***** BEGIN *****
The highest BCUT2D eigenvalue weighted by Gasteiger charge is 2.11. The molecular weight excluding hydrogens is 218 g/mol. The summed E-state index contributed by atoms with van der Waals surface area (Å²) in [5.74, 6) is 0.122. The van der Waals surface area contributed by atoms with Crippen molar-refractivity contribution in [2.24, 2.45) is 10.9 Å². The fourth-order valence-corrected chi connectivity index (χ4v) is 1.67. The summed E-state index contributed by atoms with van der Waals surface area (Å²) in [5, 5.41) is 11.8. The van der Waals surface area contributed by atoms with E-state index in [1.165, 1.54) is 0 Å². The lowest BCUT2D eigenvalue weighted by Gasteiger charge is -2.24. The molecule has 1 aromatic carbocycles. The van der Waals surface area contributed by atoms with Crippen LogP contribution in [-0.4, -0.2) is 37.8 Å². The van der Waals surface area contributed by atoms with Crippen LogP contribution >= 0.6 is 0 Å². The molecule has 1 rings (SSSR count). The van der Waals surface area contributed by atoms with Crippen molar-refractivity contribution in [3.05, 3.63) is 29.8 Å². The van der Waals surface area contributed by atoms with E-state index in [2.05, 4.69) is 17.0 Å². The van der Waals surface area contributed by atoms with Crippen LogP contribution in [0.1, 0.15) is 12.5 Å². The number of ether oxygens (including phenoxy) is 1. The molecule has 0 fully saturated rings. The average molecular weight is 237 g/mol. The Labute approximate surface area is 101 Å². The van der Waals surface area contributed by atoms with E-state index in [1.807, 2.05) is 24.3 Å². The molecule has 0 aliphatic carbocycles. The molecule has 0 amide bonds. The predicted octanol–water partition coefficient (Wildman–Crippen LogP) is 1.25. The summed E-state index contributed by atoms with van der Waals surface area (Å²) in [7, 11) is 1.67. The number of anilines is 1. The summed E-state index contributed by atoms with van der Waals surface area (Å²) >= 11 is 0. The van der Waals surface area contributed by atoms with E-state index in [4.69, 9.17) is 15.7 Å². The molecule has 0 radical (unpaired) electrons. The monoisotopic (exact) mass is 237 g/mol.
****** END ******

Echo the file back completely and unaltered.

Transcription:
The highest BCUT2D eigenvalue weighted by Gasteiger charge is 2.11. The molecular weight excluding hydrogens is 218 g/mol. The summed E-state index contributed by atoms with van der Waals surface area (Å²) in [5.74, 6) is 0.122. The van der Waals surface area contributed by atoms with Crippen molar-refractivity contribution in [2.24, 2.45) is 10.9 Å². The fourth-order valence-corrected chi connectivity index (χ4v) is 1.67. The summed E-state index contributed by atoms with van der Waals surface area (Å²) in [5, 5.41) is 11.8. The van der Waals surface area contributed by atoms with E-state index in [1.165, 1.54) is 0 Å². The lowest BCUT2D eigenvalue weighted by Gasteiger charge is -2.24. The molecule has 1 aromatic carbocycles. The van der Waals surface area contributed by atoms with Crippen LogP contribution in [-0.4, -0.2) is 37.8 Å². The van der Waals surface area contributed by atoms with Crippen LogP contribution >= 0.6 is 0 Å². The molecule has 1 rings (SSSR count). The van der Waals surface area contributed by atoms with Crippen molar-refractivity contribution in [3.05, 3.63) is 29.8 Å². The van der Waals surface area contributed by atoms with E-state index in [2.05, 4.69) is 17.0 Å². The van der Waals surface area contributed by atoms with Crippen LogP contribution in [0.1, 0.15) is 12.5 Å². The number of ether oxygens (including phenoxy) is 1. The molecule has 0 fully saturated rings. The average molecular weight is 237 g/mol. The Labute approximate surface area is 101 Å². The van der Waals surface area contributed by atoms with E-state index in [1.807, 2.05) is 24.3 Å². The molecule has 0 aliphatic carbocycles. The molecule has 0 amide bonds. The predicted octanol–water partition coefficient (Wildman–Crippen LogP) is 1.25. The summed E-state index contributed by atoms with van der Waals surface area (Å²) in [7, 11) is 1.67. The number of anilines is 1. The summed E-state index contributed by atoms with van der Waals surface area (Å²) >= 11 is 0. The van der Waals surface area contributed by atoms with E-state index in [4.69, 9.17) is 15.7 Å². The molecule has 0 radical (unpaired) electrons. The monoisotopic (exact) mass is 237 g/mol.